Freshwater Fly Fishing Essentials

One of the most important parts of fly fishing is ensuring that you have everything you’ll need for the adventure ahead. There’s no disappointment quite like getting to the river and realizing that you forgot the flies you just tied, or worse, your reel (been there, done that). We’ve made this super simple list of the top items you must have when targeting any freshwater fish. Everything listed (and more!) will fit perfectly in your Sea Run case so you’ll never hit the water without it again!

What’s something that you would add to the list? 

Hemostats or Pliers 

While they might be attached to your waders or your backpack, that’s not really the place you want them when you’re floating down the river and you realize your waders are still in the back of your truck. You don’t need to get fancy, but a solid pair of pliers will make for a better day for both you and the fish. 


The Right Flyline 

If you’re new to the sport it can be pretty overwhelming trying to figure out what line works best for which species or in certain waters. A little bit of research can go a long way to ensure that you have the right tools for the job. Major players in the industry, such as Airflo, Scientific Anglers, Orvis, and Rio all do a great job of explaining line applications on their websites. Don’t be afraid to ask questions or reach out to anyone on social media too! 


Leader and Tippet Material 

This is attached to the end of your fly line and ranges from 3-15 feet depending on the application. For pickier fish (like most trout) a smaller diameter is required to not spook the fish when fishing nymphs subsurface or dry flies up on top. If you’re targeting pike, musky or any species with large teeth you’ll need to make sure you have a wire leader so that you keep not only your fly but keep the fish safe as well. One thing to note just like flylines they are specific for each type of fishing the best way to find out what leader works best talk to others or look up how to tie your own.


Rod + Reel 

The general rule of thumb is that smaller water calls for a smaller weight rod and reel. If you’re targeting trout in smaller streams, shallow water, or dry fly fishing then a  3-6wt will typically work best. If you’re throwing streamers in deeper and faster water, you’re better off using a 6-9wt. Make sure that the weight of the reel and the rod are compatible.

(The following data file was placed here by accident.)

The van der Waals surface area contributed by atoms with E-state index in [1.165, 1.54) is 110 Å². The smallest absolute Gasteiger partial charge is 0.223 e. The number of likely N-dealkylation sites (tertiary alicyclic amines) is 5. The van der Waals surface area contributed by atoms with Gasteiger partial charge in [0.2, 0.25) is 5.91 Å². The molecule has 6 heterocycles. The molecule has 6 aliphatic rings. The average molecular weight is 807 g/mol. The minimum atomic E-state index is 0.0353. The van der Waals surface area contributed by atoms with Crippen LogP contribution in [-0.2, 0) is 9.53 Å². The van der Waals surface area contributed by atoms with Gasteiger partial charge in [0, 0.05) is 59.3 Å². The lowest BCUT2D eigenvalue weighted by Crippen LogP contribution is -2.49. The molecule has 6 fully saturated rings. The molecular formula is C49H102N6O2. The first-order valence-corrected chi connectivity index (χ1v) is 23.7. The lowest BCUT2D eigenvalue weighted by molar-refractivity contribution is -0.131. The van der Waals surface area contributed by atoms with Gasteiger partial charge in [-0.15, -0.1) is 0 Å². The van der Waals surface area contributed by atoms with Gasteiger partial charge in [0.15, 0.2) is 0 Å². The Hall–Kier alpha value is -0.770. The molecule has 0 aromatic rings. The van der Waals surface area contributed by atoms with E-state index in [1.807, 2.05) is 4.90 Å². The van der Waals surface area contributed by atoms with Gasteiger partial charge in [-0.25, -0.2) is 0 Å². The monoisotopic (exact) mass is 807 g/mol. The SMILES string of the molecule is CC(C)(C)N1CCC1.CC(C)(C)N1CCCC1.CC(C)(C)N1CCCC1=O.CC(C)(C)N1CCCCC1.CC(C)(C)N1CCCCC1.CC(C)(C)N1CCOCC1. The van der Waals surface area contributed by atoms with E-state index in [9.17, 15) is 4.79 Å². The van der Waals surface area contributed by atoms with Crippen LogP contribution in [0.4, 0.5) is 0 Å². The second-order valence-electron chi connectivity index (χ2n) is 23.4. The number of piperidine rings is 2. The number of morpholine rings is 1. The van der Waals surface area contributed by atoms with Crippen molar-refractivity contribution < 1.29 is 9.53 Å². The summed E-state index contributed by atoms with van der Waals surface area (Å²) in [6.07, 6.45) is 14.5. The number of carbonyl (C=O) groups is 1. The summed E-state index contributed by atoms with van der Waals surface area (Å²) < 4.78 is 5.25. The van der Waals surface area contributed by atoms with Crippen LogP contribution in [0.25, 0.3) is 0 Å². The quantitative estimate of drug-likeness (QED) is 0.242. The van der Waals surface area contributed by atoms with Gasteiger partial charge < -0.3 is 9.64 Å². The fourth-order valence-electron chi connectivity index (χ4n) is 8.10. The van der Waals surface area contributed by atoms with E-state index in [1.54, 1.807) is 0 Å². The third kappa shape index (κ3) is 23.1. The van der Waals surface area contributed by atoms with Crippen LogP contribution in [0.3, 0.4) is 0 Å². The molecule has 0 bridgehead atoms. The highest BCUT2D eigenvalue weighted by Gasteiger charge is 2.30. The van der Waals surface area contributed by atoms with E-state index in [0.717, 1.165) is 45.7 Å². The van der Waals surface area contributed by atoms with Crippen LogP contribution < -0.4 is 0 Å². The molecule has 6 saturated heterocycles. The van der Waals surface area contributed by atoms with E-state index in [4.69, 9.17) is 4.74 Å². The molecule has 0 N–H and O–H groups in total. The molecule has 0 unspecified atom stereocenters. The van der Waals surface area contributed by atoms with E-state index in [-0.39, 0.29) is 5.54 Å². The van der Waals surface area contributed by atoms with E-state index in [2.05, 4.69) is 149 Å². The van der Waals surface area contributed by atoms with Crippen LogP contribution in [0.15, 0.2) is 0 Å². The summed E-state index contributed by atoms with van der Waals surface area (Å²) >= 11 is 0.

Flies + Streamers 

You can’t target fish if they don’t have anything to eat. Whether you’re laying down flies or hucking streamers, make sure to have plenty of patterns in a variety of colors and sizes to test out on the water. Keep them organized and accessible in a fly box. This one will fit perfectly in your Sea Run case. 


Baby Wipes

Hands, rods, beer spills, and butts. You might not think it’s essential but we promise you’ll thank us later. 


Sunglasses + Zeiss Wipes 

Sunrise, midday, sunset. There’s no bad time to have your hat and sunglasses on the water to combat reflection and sun damage. Keep them clean with what we would argue are some of the best sunglass cleaning wipes: Zeiss wipes. They come individually wrapped in a small, portable, premoistened package. All you do is rip the top, take it out, and wipe down your glasses (or phone or camera screen or camera lens). Don’t forget to keep your trash with you and throw it out at the boat ramp or local bar after your day on the water. 



If you’re fishing dries, you need to make sure that the fly will stay on the surface of the water. Look for either Gink or Flyagra, your local fly shop should have exactly what you need. 


Landing Net with Rubber Bag

Ensuring a safe and healthy release of the fish begins with a solid landing. To minimize the stress on the fish, make sure to net swiftly from head to tail. Make sure to keep the gills in water at all times and allow the fish to regain strength in the net before release.